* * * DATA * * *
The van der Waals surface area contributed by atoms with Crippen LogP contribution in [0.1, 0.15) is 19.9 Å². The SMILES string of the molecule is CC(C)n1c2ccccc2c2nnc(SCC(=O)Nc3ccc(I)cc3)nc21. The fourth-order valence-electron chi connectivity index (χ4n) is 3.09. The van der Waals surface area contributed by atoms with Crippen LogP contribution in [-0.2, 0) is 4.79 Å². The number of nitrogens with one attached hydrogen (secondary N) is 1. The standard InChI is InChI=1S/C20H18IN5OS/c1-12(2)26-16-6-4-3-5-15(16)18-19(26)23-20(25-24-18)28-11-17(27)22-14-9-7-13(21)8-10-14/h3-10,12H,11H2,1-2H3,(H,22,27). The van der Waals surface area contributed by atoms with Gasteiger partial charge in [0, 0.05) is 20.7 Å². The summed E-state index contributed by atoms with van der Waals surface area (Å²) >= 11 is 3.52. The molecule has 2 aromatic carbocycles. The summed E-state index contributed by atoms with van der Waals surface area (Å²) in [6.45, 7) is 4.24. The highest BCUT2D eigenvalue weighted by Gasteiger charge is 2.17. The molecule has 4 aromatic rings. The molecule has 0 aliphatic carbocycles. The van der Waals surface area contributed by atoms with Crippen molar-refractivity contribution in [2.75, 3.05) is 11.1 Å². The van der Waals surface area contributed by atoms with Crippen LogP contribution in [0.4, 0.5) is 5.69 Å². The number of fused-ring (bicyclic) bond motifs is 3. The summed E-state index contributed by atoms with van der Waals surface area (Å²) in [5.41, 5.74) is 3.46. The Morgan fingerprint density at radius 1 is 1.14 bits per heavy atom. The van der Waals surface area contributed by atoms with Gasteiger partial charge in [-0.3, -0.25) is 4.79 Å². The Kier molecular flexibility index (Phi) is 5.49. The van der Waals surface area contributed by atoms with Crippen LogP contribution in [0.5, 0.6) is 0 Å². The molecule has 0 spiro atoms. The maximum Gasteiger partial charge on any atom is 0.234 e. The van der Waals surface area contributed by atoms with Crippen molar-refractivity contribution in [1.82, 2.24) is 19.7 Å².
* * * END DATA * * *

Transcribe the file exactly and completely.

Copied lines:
The van der Waals surface area contributed by atoms with Crippen LogP contribution in [0.1, 0.15) is 19.9 Å². The SMILES string of the molecule is CC(C)n1c2ccccc2c2nnc(SCC(=O)Nc3ccc(I)cc3)nc21. The fourth-order valence-electron chi connectivity index (χ4n) is 3.09. The van der Waals surface area contributed by atoms with Crippen LogP contribution in [-0.2, 0) is 4.79 Å². The number of nitrogens with one attached hydrogen (secondary N) is 1. The standard InChI is InChI=1S/C20H18IN5OS/c1-12(2)26-16-6-4-3-5-15(16)18-19(26)23-20(25-24-18)28-11-17(27)22-14-9-7-13(21)8-10-14/h3-10,12H,11H2,1-2H3,(H,22,27). The van der Waals surface area contributed by atoms with Gasteiger partial charge in [0, 0.05) is 20.7 Å². The summed E-state index contributed by atoms with van der Waals surface area (Å²) >= 11 is 3.52. The molecule has 2 aromatic carbocycles. The summed E-state index contributed by atoms with van der Waals surface area (Å²) in [6.45, 7) is 4.24. The highest BCUT2D eigenvalue weighted by Gasteiger charge is 2.17. The molecule has 4 aromatic rings. The molecule has 0 aliphatic carbocycles. The van der Waals surface area contributed by atoms with Crippen molar-refractivity contribution in [2.75, 3.05) is 11.1 Å². The van der Waals surface area contributed by atoms with Crippen LogP contribution in [0.4, 0.5) is 5.69 Å². The number of fused-ring (bicyclic) bond motifs is 3. The summed E-state index contributed by atoms with van der Waals surface area (Å²) in [5.41, 5.74) is 3.46. The Morgan fingerprint density at radius 1 is 1.14 bits per heavy atom. The van der Waals surface area contributed by atoms with Gasteiger partial charge in [-0.3, -0.25) is 4.79 Å². The Kier molecular flexibility index (Phi) is 5.49. The van der Waals surface area contributed by atoms with Crippen LogP contribution in [0.5, 0.6) is 0 Å². The molecule has 0 spiro atoms. The maximum Gasteiger partial charge on any atom is 0.234 e. The van der Waals surface area contributed by atoms with Crippen molar-refractivity contribution in [1.82, 2.24) is 19.7 Å².